and do you need both?
Hi friends! How’s the morning going? Hope you’re enjoying the day so far. It’s barre time for this girl, and I’m also trying to figure out when to take my gestational diabetes test this week. There’s never a *good* time, so I might as well get it over with as soon as possible. Is it weird that I think the worst part of the whole ordeal is that they expect me to sit around for two hours? I can’t even leave. I’ll probably bring my computer or Kindle and read or work for a while, but it’s going to be hard to sit still when pure sugar is coursing through my veins.
So today, I thought it would be fun to talk about strength training, since I’ve received a couple of questions about this lately. A frequent one has been: what’s the difference between endurance training (think barre or BODYPUMP) and *regular* strength training? (Regular = strength hypertrophy training, usually 3 sets of a set amount of reps, ranging from 6-12 or so.)
Here’s the difference is between the two:
Muscular endurance training requires the muscles’ ability to contract over an extended period of time. For these exercises, you’ll typically use a lighter weight and higher repetitions. For example, if you usually use 20 lbs for your 8 reps of biceps curls, you’ll use something lighter like 10 lbs and perform 15 reps or more. For endurance training, you are using a smaller percentage of your one repetition maximum (the heaviest amount of weight you could complete for one rep); about 50-70%. For these types of exercises, you’ll typically use a slow tempo, but not always.
For strength hypertrophy training, you’re performing 3-5 sets, 6-12 reps per set, and at a higher resistance load: 75-85% of your one rep max. Usually, you’ll perform these exercises at a moderate and smooth tempo, usually taking an equal amount of time to perform the concentric part of the movement (which shortens the muscle; think about the “curl” of a biceps curl) and the eccentric (lengthening) portion (when you lower the weight down from a curl).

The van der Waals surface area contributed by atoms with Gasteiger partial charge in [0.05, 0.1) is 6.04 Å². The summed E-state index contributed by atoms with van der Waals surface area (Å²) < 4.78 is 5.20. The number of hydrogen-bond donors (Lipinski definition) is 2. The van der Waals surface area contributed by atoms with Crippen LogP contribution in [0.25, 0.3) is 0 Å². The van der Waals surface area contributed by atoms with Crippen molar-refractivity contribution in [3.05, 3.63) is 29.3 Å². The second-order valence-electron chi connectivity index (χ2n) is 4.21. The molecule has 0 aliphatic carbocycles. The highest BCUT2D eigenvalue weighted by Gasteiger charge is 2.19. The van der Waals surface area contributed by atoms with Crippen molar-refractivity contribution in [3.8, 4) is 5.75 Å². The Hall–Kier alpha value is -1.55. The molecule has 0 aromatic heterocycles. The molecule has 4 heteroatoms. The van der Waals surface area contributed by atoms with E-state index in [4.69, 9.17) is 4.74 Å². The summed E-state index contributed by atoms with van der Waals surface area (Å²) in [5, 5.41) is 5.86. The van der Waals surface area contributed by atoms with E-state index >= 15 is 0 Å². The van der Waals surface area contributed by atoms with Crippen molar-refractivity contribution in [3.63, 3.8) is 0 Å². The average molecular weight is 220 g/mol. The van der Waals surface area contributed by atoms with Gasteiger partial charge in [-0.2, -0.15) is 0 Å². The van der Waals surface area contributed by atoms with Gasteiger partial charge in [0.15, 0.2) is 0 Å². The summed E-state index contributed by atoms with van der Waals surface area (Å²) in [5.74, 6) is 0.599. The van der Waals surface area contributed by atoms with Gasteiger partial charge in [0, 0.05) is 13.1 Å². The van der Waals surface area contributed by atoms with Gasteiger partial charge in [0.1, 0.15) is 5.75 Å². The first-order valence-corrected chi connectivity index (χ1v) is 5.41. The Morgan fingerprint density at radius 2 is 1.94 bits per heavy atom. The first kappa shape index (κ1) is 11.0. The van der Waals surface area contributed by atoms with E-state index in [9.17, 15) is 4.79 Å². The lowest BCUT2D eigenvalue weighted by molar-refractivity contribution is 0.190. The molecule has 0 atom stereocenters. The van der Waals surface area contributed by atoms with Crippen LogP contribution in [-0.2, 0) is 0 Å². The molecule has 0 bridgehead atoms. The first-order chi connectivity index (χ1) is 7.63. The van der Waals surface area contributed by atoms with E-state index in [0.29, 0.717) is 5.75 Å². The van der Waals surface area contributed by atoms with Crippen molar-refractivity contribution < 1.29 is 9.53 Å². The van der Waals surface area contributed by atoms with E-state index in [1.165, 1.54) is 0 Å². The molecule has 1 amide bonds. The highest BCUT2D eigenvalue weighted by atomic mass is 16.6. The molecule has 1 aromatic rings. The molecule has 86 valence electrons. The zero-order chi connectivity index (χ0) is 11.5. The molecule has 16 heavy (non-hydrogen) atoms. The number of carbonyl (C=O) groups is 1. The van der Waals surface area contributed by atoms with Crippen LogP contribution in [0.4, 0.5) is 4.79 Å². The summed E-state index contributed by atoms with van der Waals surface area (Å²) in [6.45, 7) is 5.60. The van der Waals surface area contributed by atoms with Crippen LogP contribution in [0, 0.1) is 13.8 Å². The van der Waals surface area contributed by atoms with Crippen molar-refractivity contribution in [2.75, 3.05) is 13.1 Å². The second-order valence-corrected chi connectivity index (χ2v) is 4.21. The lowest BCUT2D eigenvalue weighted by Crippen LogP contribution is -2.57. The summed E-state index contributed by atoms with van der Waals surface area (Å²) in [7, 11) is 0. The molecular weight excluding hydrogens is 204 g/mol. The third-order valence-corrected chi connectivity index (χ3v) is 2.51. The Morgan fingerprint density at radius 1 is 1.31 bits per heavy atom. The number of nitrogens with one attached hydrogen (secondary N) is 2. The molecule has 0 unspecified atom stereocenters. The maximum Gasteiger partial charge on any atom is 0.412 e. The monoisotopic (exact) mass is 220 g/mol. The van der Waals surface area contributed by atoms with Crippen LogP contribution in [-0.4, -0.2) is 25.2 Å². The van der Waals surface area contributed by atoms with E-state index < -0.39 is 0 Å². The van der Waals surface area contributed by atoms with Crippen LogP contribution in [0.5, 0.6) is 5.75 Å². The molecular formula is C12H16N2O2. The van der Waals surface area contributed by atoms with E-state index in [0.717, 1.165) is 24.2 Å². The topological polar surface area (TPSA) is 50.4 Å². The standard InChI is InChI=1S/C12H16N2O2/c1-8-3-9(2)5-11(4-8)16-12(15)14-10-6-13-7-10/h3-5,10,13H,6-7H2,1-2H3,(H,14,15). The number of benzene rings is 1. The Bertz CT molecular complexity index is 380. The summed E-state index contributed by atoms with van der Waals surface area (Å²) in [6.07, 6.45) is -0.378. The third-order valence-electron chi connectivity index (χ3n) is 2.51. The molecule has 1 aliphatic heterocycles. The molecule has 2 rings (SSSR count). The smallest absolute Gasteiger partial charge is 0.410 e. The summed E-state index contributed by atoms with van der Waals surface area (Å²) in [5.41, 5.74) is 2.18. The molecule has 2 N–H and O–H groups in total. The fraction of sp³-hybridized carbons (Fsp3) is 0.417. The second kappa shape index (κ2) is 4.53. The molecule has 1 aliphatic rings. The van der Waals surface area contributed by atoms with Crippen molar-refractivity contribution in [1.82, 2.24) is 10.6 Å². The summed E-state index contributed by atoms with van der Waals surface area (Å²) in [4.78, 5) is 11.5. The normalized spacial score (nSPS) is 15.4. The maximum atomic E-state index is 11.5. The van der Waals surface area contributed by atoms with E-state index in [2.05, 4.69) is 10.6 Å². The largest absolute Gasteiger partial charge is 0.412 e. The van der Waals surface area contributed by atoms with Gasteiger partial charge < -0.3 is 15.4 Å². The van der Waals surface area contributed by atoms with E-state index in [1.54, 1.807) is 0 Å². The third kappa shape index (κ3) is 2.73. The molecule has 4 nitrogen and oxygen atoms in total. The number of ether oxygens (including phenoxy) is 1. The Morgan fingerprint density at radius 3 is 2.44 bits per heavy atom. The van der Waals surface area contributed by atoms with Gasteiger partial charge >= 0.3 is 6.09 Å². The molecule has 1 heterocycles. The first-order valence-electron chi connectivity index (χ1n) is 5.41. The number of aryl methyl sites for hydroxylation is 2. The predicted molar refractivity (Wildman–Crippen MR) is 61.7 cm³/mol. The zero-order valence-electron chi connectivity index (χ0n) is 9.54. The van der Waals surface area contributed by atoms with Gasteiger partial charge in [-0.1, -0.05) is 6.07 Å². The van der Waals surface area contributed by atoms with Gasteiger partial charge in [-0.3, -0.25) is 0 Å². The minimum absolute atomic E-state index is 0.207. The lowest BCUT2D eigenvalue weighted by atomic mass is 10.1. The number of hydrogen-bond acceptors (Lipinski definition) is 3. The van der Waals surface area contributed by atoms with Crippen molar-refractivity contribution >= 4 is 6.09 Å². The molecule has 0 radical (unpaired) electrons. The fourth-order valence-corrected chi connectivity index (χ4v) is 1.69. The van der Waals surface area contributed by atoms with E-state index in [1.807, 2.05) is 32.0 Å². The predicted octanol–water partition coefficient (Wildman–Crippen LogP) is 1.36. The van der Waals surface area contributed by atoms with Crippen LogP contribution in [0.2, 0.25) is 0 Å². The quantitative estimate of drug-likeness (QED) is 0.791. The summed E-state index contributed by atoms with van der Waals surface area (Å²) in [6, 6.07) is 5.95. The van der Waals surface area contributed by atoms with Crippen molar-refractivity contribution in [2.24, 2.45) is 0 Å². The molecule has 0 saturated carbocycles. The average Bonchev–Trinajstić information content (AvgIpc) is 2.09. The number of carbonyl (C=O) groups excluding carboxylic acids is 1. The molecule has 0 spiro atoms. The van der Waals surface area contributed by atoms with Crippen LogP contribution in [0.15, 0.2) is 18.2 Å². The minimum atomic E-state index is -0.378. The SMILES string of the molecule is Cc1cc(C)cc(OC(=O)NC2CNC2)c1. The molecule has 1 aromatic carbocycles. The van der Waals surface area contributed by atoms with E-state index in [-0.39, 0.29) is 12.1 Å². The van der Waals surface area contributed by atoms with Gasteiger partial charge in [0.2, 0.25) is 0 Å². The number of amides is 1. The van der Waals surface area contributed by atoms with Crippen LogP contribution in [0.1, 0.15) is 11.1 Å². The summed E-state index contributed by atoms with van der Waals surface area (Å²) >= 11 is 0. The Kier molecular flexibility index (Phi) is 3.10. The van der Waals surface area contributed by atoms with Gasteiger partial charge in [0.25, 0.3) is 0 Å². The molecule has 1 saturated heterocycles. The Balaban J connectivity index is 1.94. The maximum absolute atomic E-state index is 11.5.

Here’s why you need both:
Functionally, they both make a LOT of sense. In life, there will be times when you need to exert strength for longer periods of time… like when I layer 6 grocery bags on each arm and make the slow trek from the street to our door haha. If you improve your strength (through lifting heavier weights for less reps), you’ll surprise yourself with your ability to lift heavier items. This comes in handy for things like moving day. After I had been continuously strength training, I was a much bigger help during our multiple long-distance moves. 😉 By promoting endurance, you are teaching your body to perform for an extended period of time, even though fatigue. By promoting strength, you are not only increasing the size of your muscles (don’t freak out- women do NOT have the hormonal make up to get huge like dudes), but you are increasing your work capacity.
Each variation of resistance training leads to injury of the cellular proteins in muscle. When this happens, your body sends out the signal for the muscles to repair themselves and grow. If you give your body the amount of rest it needs to repair between training sessions, it will allow protein synthesis to occur.
What really matters: changing your routine. Our body is highly adaptable and gets used to the same demands over time. This is why it’s critical to constantly change the type of training in your routine. If you notice that you’ve been doing the same amount of weights, sets and reps over time, it’s time to change it up! I think this is why I saw awesome results when I regularly started incorporating barre, BODYPUMP and Orangetheory in to my routine: they were all so different, they allowed me to hit my personal fatigue point in different ways, and they constantly kept my body guessing.
Remember, the best type of strength training is the one that you’ll DO. It doesn’t matter if it’s endurance, max strength, hypertrophy, power, fitness classes; if you’re consistent about it, that will make the most significant difference.
Here are some interesting reads:
So tell me friends: what type of strength training do you usually do? How often do you change up your routine?
Have a lovely afternoon and I’ll see ya later today on the family page!